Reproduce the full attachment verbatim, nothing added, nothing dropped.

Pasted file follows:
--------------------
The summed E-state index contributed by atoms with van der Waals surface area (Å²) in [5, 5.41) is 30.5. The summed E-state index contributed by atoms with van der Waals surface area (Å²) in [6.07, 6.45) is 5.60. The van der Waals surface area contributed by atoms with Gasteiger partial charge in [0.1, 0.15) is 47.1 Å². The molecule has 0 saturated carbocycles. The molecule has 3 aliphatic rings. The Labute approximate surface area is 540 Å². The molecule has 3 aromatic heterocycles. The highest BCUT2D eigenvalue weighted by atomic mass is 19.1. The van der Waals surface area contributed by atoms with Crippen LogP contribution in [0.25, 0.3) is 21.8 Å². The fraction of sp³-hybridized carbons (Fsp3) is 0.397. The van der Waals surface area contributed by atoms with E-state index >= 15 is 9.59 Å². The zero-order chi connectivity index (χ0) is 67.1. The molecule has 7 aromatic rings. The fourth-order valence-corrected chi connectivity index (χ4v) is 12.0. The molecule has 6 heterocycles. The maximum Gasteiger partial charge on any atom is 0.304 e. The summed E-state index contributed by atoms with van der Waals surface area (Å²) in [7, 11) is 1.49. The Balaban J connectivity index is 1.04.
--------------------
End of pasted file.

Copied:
The summed E-state index contributed by atoms with van der Waals surface area (Å²) in [5, 5.41) is 30.5. The summed E-state index contributed by atoms with van der Waals surface area (Å²) in [6.07, 6.45) is 5.60. The van der Waals surface area contributed by atoms with Gasteiger partial charge in [0.1, 0.15) is 47.1 Å². The molecule has 0 saturated carbocycles. The molecule has 3 aliphatic rings. The Labute approximate surface area is 540 Å². The molecule has 3 aromatic heterocycles. The highest BCUT2D eigenvalue weighted by atomic mass is 19.1. The van der Waals surface area contributed by atoms with Crippen LogP contribution in [0.25, 0.3) is 21.8 Å². The fraction of sp³-hybridized carbons (Fsp3) is 0.397. The van der Waals surface area contributed by atoms with E-state index >= 15 is 9.59 Å². The zero-order chi connectivity index (χ0) is 67.1. The molecule has 7 aromatic rings. The fourth-order valence-corrected chi connectivity index (χ4v) is 12.0. The molecule has 6 heterocycles. The maximum Gasteiger partial charge on any atom is 0.304 e. The summed E-state index contributed by atoms with van der Waals surface area (Å²) in [7, 11) is 1.49. The Balaban J connectivity index is 1.04.